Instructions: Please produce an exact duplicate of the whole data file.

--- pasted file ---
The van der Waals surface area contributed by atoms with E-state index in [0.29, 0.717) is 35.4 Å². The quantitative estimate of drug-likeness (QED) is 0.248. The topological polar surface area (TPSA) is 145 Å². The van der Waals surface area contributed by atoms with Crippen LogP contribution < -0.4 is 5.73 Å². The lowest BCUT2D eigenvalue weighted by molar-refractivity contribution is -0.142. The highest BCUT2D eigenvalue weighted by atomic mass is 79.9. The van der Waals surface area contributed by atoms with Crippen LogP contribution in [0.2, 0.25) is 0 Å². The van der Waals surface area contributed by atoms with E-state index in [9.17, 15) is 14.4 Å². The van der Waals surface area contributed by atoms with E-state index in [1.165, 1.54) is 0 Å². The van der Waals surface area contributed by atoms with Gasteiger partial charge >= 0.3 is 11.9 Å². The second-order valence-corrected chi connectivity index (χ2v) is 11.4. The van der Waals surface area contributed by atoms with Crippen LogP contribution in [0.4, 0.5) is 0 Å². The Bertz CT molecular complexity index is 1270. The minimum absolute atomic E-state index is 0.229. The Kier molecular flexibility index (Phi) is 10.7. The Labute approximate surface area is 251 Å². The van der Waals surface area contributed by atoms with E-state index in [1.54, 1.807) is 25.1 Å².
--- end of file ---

The van der Waals surface area contributed by atoms with E-state index in [0.29, 0.717) is 35.4 Å². The quantitative estimate of drug-likeness (QED) is 0.248. The topological polar surface area (TPSA) is 145 Å². The van der Waals surface area contributed by atoms with Crippen LogP contribution < -0.4 is 5.73 Å². The lowest BCUT2D eigenvalue weighted by molar-refractivity contribution is -0.142. The highest BCUT2D eigenvalue weighted by atomic mass is 79.9. The van der Waals surface area contributed by atoms with Crippen LogP contribution in [0.2, 0.25) is 0 Å². The van der Waals surface area contributed by atoms with E-state index in [9.17, 15) is 14.4 Å². The van der Waals surface area contributed by atoms with E-state index in [1.165, 1.54) is 0 Å². The van der Waals surface area contributed by atoms with Gasteiger partial charge >= 0.3 is 11.9 Å². The second-order valence-corrected chi connectivity index (χ2v) is 11.4. The van der Waals surface area contributed by atoms with Crippen LogP contribution in [0.4, 0.5) is 0 Å². The Bertz CT molecular complexity index is 1270. The minimum absolute atomic E-state index is 0.229. The Kier molecular flexibility index (Phi) is 10.7. The Labute approximate surface area is 251 Å². The van der Waals surface area contributed by atoms with E-state index in [1.54, 1.807) is 25.1 Å².